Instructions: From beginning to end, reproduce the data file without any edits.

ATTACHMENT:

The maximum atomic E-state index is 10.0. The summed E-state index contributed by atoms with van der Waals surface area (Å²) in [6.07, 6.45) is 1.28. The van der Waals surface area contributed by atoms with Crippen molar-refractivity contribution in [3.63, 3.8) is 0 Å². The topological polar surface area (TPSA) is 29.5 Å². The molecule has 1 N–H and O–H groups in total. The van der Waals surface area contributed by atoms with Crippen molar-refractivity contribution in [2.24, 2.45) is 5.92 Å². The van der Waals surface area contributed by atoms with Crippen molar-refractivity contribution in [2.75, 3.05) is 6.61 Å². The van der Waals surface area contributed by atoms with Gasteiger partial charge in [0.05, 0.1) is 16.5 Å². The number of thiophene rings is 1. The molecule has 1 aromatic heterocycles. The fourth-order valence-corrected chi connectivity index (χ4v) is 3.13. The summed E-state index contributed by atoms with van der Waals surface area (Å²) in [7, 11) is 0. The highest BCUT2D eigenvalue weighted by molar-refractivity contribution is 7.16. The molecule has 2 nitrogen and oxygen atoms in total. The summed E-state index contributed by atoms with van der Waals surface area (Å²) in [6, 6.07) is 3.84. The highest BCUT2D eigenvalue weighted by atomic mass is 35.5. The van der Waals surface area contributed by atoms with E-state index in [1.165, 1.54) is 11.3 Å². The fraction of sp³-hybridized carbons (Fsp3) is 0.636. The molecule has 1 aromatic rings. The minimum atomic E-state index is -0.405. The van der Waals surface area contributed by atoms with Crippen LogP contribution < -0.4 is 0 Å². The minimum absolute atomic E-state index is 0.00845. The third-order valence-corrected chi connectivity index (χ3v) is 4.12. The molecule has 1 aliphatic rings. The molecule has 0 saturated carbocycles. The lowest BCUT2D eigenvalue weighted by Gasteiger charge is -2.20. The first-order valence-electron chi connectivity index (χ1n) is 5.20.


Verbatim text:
The maximum atomic E-state index is 10.0. The summed E-state index contributed by atoms with van der Waals surface area (Å²) in [6.07, 6.45) is 1.28. The van der Waals surface area contributed by atoms with Crippen molar-refractivity contribution in [3.63, 3.8) is 0 Å². The topological polar surface area (TPSA) is 29.5 Å². The molecule has 1 N–H and O–H groups in total. The van der Waals surface area contributed by atoms with Crippen molar-refractivity contribution in [2.24, 2.45) is 5.92 Å². The van der Waals surface area contributed by atoms with Crippen molar-refractivity contribution in [2.75, 3.05) is 6.61 Å². The van der Waals surface area contributed by atoms with Gasteiger partial charge in [0.05, 0.1) is 16.5 Å². The number of thiophene rings is 1. The molecule has 1 aromatic heterocycles. The fourth-order valence-corrected chi connectivity index (χ4v) is 3.13. The summed E-state index contributed by atoms with van der Waals surface area (Å²) in [7, 11) is 0. The highest BCUT2D eigenvalue weighted by molar-refractivity contribution is 7.16. The molecule has 2 nitrogen and oxygen atoms in total. The summed E-state index contributed by atoms with van der Waals surface area (Å²) in [6, 6.07) is 3.84. The highest BCUT2D eigenvalue weighted by atomic mass is 35.5. The van der Waals surface area contributed by atoms with E-state index in [1.165, 1.54) is 11.3 Å². The fraction of sp³-hybridized carbons (Fsp3) is 0.636. The molecule has 1 aromatic rings. The minimum atomic E-state index is -0.405. The van der Waals surface area contributed by atoms with Crippen LogP contribution < -0.4 is 0 Å². The minimum absolute atomic E-state index is 0.00845. The third-order valence-corrected chi connectivity index (χ3v) is 4.12. The molecule has 1 aliphatic rings. The molecule has 0 saturated carbocycles. The lowest BCUT2D eigenvalue weighted by Gasteiger charge is -2.20. The first-order valence-electron chi connectivity index (χ1n) is 5.20.